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HMRC internal manual

Animation Production Company Manual

Qualifying animations: animations

S1216AC(3) Corporation Tax Act 2009 (CTA 2009)

Any Television Production Company (TPC) must apply the rules in Part 15A CTA 2009 to compute the taxable profits or losses pertaining to its activities in relation to a programme.

Excluded programmes

The legislation requires that a programme is not an excluded programme. These are listed in the legislation (S1216AD CTA 2009) as:

  • advertisements or other promotional material
  • news or current affairs programmes or discussion programmes
  • any quiz show, game show, panel show, variety show, chat show or similar entertainment
  • a programme that consists of or includes a competition or contest or announces the results of a competition or contest
  • any broadcast of live events or of theatrical or artistic performance given otherwise than for the purpose of being filmed
  • any programme produced for training purposes

These categories include many types of programme which might be argued as being documentary or drama but which are not intended recipients of TTR.

For example, a routine production at the theatre which is simply recorded for broadcast is not intended to benefit from TTR because it is not primarily a television production. Likewise, records of sporting events might be considered to be documentary in some circumstances but are also not intended to benefit from TTR.

For documentaries concerned with the performing arts and sports, it might be that elements of theatrical production or live events are used to document events or illustrate individuals’ actions. However, it will be a question of fact how footage is used, whether as documentation or otherwise.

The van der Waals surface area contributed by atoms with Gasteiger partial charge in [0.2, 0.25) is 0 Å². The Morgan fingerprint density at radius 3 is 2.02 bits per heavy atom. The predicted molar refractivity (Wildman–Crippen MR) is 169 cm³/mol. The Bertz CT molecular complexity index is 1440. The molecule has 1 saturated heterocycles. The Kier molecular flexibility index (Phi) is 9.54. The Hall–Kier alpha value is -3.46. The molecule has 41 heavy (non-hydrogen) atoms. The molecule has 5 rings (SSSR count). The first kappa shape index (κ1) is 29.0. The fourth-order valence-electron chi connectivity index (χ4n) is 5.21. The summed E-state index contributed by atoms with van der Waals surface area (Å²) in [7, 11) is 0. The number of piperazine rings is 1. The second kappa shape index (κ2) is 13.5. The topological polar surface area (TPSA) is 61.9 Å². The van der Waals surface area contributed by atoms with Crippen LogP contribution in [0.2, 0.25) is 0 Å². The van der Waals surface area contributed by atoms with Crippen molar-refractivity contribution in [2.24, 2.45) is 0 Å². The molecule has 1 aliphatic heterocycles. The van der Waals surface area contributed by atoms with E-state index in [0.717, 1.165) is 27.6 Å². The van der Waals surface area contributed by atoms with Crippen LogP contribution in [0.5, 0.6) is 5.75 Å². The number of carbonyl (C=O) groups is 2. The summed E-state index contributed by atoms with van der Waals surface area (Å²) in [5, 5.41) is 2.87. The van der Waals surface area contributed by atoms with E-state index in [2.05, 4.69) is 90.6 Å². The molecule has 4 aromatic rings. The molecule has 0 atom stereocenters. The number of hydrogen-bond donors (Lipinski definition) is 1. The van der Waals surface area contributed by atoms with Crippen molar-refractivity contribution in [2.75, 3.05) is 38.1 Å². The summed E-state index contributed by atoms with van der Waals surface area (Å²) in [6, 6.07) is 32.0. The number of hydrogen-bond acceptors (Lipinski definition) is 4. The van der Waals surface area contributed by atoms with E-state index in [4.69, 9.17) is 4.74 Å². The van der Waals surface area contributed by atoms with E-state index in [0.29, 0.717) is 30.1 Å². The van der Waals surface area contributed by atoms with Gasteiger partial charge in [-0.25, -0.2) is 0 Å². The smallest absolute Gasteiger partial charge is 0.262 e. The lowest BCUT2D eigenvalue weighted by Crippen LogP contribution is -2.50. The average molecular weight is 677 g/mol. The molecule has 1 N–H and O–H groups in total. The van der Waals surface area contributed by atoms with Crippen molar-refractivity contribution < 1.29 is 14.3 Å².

For a television programme to qualify as an animation, at least 51% of the total core expenditure must be incurred on animation. This does not need to be UK expenditure

The term ‘animation’ is not itself defined within the legislation. It is therefore given its common meaning.

An animation may be generated by various techniques including, but not limited to:

  • hand-drawn illustrations
  • digital rendering in 2D or 3D
  • using photography to generate individual frames as in stop motion

Core expenditure which relates to this will count towards animation production expenditure. Further to this, any expenditure which is incurred in order to produce the animation will be included.

Mixed animations

Where a programme mixes animation and live action, the TPC will need to consider whether 51% of the total core expenditure is incurred on animation. Otherwise it will need to meet the criteria for television programmes that relate to:

  • slot length, and
  • average core expenditure per hour of slot length.

There will be costs which relate purely to the live action element and costs which relate purely to the animation element of a programme. Once these have been identified, there will remain elements which relate to both.

This will include many fundamental costs of production, such as screenplay and script, soundtracks and so on. There will probably be dedicated crew for the separate methods, but there will be members of the production crew who span both operations.

This may include actors who might provide a live action performance in addition to a vocal performance for the purposes of the animation. In all cases, a fair and reasonable apportionment will need to be made on the basis of the specific facts.


In order to apply for an interim certificate from the BFI (APC40030), a TPC must provide assurance that the programme meets the 51% threshold. This will need to be done on the basis of the estimated budget for the entire project.

For TPCs this may create a significant amount of uncertainty as to whether the programme is eligible for TTR. This will especially be the case where the estimated core expenditure for animation is close to 51% and the television programme would not otherwise qualify for the high end television relief.

Subsequent series

The previous certification of an earlier series is no guarantee that this 51% threshold is met. This is because some core expenditure for animation may not need to be duplicated in subsequent series.

A programme that was an animation may cease to be a qualifying animation between series.